IPSO has published new guidance for reporting major incidents after journalists were accused of behaving “very badly” in the aftermath of the 2017 Manchester terror attack.
The Kerslake Report, commissioned to look into the preparedness for and response to the Manchester Arena bombing which killed 22 men, women and children on 22 May 2017, called for the Independent Press Standards Organisation to write new guidelines to help protect victims from media intrusion.
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The report, published in March last year, found that the “intrusive and overbearing” behaviour of some journalists “fell well short” of that required by the Editors’ Code of Practice and added: “This cannot be as good as it gets.”
IPSO has today published new guidelines for editors and journalists reporting news of a major incident when it breaks, the immediate aftermath, and subsequent anniversaries.
The guidance is based on the Editors’ Code and, by highlighting case studies and key questions, aims to help journalists strike the right balance between reporting in the public interest and limiting the potential impact of intrusion of victims and families.
It urges journalists to act with “sympathy and sensitivity”, but acknowledges they have a “responsibility and obligation to society to report on these incidents”.
The press watchdog simultaneously published new advice for the public on what to expect from the media in the aftermath of an incident, including where to go for help and support.
IPSO head of standards Charlotte Urwin said: “It is strongly in the public interest that the media reports on major incidents, but it can be challenging – requiring editors and journalists to make sometimes difficult, on-the-spot decisions.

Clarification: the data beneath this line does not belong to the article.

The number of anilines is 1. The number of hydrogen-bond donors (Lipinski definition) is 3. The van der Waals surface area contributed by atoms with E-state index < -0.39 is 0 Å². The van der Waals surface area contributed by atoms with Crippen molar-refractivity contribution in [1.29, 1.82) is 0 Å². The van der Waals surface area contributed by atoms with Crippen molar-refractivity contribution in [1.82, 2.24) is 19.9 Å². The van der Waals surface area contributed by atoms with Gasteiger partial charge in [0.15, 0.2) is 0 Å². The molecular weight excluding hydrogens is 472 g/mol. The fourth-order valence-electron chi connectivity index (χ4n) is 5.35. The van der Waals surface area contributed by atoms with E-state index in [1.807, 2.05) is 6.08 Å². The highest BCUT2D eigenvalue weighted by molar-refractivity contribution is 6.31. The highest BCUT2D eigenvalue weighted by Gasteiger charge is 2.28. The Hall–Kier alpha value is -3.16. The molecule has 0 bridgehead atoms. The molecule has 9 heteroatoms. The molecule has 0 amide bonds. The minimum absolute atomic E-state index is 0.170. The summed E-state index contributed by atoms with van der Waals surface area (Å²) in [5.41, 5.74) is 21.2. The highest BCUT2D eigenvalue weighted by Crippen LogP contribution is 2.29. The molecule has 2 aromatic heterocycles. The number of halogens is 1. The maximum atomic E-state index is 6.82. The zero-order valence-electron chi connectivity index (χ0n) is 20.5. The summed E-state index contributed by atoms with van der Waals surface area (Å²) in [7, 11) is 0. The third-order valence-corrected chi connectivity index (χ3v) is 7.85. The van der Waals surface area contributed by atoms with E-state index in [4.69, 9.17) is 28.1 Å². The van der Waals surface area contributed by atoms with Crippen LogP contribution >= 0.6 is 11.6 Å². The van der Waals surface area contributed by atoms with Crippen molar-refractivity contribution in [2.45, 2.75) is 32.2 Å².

“This new guidance provides a framework to support all journalists, whether working for a local or national newspaper, weekly or monthly magazine, to comply with their obligations under the Editors’ Code, including reporting accurately, and approaching those affected with sensitivity.
“We have also expanded our work raising awareness of how we can support victims, families and agencies in major incident situations, in response to the recommendations made by in the Kerslake Review.
“We hope our new information will be useful to people who have concerns about potential press intrusion.”
Following the Manchester terror attack, reported behaviour included families being offered condolences on the deaths of victims by reporters at their doors before they had received official notification that they were among the fatalities.
In one such case a child was informed of her mother’s death by a journalist on the doorstep.
Problems also arose at the Etihad Stadium support centre where families were forced to run to their cars with coats over their heads to escape media crews who were taking photos of people receiving news of bereavement through the windows.
The Kerslake report revealed a further case in which a reporter tried to gain access to a family’s home by ramming a foot in their front door.
However only one complaint has been upheld by IPSO. The News Media Association called for any victims’ families who experienced such behaviour to report it to the regulator after few complaints were actually made.
NMA chairman David Dinsmore said the “extreme” behaviour described in the report “would undoubtedly lead to disciplinary procedures and dismissal and is certainly not something that I recognise from newspaper employees, or indeed other UK media”.
Kerslake, who authored the report, subsequently told the House of Lords: “I am in no doubt that a number of journalists, albeit a minority, did behave very badly towards these very vulnerable families. And it is highly unlikely that they were all from foreign media.”
He said the reason no news organisations were named in the report was that “neither we nor the families were in a position to confirm that when a journalist said they were from a particular publication this was indeed the case”.
The report did praise the Manchester Evening News for its local coverage, which then editor-in-chief Rob Irvine said proved the press can play a “positive role”.
Picture: Reuters/Andrew Yates